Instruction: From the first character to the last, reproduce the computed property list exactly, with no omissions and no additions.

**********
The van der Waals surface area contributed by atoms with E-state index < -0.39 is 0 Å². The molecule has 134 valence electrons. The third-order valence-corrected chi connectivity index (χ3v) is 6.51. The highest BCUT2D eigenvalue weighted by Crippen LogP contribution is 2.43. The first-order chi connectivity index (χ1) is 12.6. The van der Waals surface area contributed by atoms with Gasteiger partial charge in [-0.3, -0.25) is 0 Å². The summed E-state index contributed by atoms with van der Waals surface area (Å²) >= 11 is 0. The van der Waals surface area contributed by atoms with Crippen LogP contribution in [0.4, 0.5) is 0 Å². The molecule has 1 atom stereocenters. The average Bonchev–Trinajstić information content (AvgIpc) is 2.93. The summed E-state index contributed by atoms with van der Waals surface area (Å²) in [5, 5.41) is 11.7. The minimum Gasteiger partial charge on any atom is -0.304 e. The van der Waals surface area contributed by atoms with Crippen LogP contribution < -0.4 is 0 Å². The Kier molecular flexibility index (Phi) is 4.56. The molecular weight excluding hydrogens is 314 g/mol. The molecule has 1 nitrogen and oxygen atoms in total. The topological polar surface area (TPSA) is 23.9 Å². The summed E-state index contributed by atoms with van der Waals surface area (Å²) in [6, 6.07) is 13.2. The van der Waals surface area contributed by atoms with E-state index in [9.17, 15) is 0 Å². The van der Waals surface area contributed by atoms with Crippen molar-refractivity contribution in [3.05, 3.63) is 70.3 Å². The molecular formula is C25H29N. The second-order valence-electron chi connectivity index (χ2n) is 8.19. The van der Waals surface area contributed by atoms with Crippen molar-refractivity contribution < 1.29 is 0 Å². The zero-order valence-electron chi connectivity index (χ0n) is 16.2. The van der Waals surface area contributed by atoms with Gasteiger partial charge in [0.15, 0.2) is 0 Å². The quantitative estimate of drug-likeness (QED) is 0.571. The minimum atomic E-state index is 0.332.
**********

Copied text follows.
The van der Waals surface area contributed by atoms with E-state index < -0.39 is 0 Å². The molecule has 134 valence electrons. The third-order valence-corrected chi connectivity index (χ3v) is 6.51. The highest BCUT2D eigenvalue weighted by Crippen LogP contribution is 2.43. The first-order chi connectivity index (χ1) is 12.6. The van der Waals surface area contributed by atoms with Gasteiger partial charge in [-0.3, -0.25) is 0 Å². The summed E-state index contributed by atoms with van der Waals surface area (Å²) >= 11 is 0. The van der Waals surface area contributed by atoms with Crippen LogP contribution in [0.4, 0.5) is 0 Å². The molecule has 1 atom stereocenters. The average Bonchev–Trinajstić information content (AvgIpc) is 2.93. The summed E-state index contributed by atoms with van der Waals surface area (Å²) in [5, 5.41) is 11.7. The minimum Gasteiger partial charge on any atom is -0.304 e. The van der Waals surface area contributed by atoms with Crippen LogP contribution < -0.4 is 0 Å². The Kier molecular flexibility index (Phi) is 4.56. The molecular weight excluding hydrogens is 314 g/mol. The molecule has 1 nitrogen and oxygen atoms in total. The topological polar surface area (TPSA) is 23.9 Å². The summed E-state index contributed by atoms with van der Waals surface area (Å²) in [6, 6.07) is 13.2. The van der Waals surface area contributed by atoms with E-state index in [9.17, 15) is 0 Å². The van der Waals surface area contributed by atoms with Crippen molar-refractivity contribution in [3.05, 3.63) is 70.3 Å². The molecular formula is C25H29N. The second-order valence-electron chi connectivity index (χ2n) is 8.19. The van der Waals surface area contributed by atoms with Crippen molar-refractivity contribution < 1.29 is 0 Å². The zero-order valence-electron chi connectivity index (χ0n) is 16.2. The van der Waals surface area contributed by atoms with Gasteiger partial charge in [0.15, 0.2) is 0 Å². The quantitative estimate of drug-likeness (QED) is 0.571. The minimum atomic E-state index is 0.332.